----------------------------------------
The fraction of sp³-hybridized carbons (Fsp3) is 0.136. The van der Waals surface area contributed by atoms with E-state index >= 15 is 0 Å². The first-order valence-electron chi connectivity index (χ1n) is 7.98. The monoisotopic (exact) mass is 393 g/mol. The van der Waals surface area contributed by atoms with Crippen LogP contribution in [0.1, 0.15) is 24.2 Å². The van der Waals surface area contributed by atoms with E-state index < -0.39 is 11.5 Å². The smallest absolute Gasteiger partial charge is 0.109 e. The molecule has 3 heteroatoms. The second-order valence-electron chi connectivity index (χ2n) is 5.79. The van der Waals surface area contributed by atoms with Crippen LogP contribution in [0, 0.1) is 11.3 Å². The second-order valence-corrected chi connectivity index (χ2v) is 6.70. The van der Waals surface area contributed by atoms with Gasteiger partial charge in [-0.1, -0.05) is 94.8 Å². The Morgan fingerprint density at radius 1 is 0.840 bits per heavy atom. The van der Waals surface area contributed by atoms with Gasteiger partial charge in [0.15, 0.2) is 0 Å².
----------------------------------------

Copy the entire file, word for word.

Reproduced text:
The fraction of sp³-hybridized carbons (Fsp3) is 0.136. The van der Waals surface area contributed by atoms with E-state index >= 15 is 0 Å². The first-order valence-electron chi connectivity index (χ1n) is 7.98. The monoisotopic (exact) mass is 393 g/mol. The van der Waals surface area contributed by atoms with Crippen LogP contribution in [0.1, 0.15) is 24.2 Å². The van der Waals surface area contributed by atoms with E-state index < -0.39 is 11.5 Å². The smallest absolute Gasteiger partial charge is 0.109 e. The molecule has 3 heteroatoms. The second-order valence-electron chi connectivity index (χ2n) is 5.79. The van der Waals surface area contributed by atoms with Crippen LogP contribution in [0, 0.1) is 11.3 Å². The second-order valence-corrected chi connectivity index (χ2v) is 6.70. The van der Waals surface area contributed by atoms with Gasteiger partial charge in [-0.1, -0.05) is 94.8 Å². The Morgan fingerprint density at radius 1 is 0.840 bits per heavy atom. The van der Waals surface area contributed by atoms with Gasteiger partial charge in [0.15, 0.2) is 0 Å².